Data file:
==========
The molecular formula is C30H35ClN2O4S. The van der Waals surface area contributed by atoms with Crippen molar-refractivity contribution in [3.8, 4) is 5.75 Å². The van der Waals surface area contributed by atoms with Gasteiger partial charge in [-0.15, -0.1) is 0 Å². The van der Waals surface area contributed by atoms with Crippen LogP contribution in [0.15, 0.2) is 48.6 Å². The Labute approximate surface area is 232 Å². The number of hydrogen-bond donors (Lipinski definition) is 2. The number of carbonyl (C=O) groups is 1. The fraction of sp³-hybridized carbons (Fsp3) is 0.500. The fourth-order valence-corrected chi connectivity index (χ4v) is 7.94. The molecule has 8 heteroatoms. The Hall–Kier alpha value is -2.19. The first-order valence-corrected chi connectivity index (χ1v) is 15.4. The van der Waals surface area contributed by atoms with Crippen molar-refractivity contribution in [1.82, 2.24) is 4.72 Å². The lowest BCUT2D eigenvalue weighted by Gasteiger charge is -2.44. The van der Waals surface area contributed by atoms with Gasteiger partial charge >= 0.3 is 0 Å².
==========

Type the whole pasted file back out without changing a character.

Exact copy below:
The molecular formula is C30H35ClN2O4S. The van der Waals surface area contributed by atoms with Crippen molar-refractivity contribution in [3.8, 4) is 5.75 Å². The van der Waals surface area contributed by atoms with Gasteiger partial charge in [-0.15, -0.1) is 0 Å². The van der Waals surface area contributed by atoms with Crippen LogP contribution in [0.15, 0.2) is 48.6 Å². The Labute approximate surface area is 232 Å². The number of hydrogen-bond donors (Lipinski definition) is 2. The number of carbonyl (C=O) groups is 1. The fraction of sp³-hybridized carbons (Fsp3) is 0.500. The fourth-order valence-corrected chi connectivity index (χ4v) is 7.94. The molecule has 8 heteroatoms. The Hall–Kier alpha value is -2.19. The first-order valence-corrected chi connectivity index (χ1v) is 15.4. The van der Waals surface area contributed by atoms with Crippen molar-refractivity contribution in [1.82, 2.24) is 4.72 Å². The lowest BCUT2D eigenvalue weighted by Gasteiger charge is -2.44. The van der Waals surface area contributed by atoms with Gasteiger partial charge >= 0.3 is 0 Å².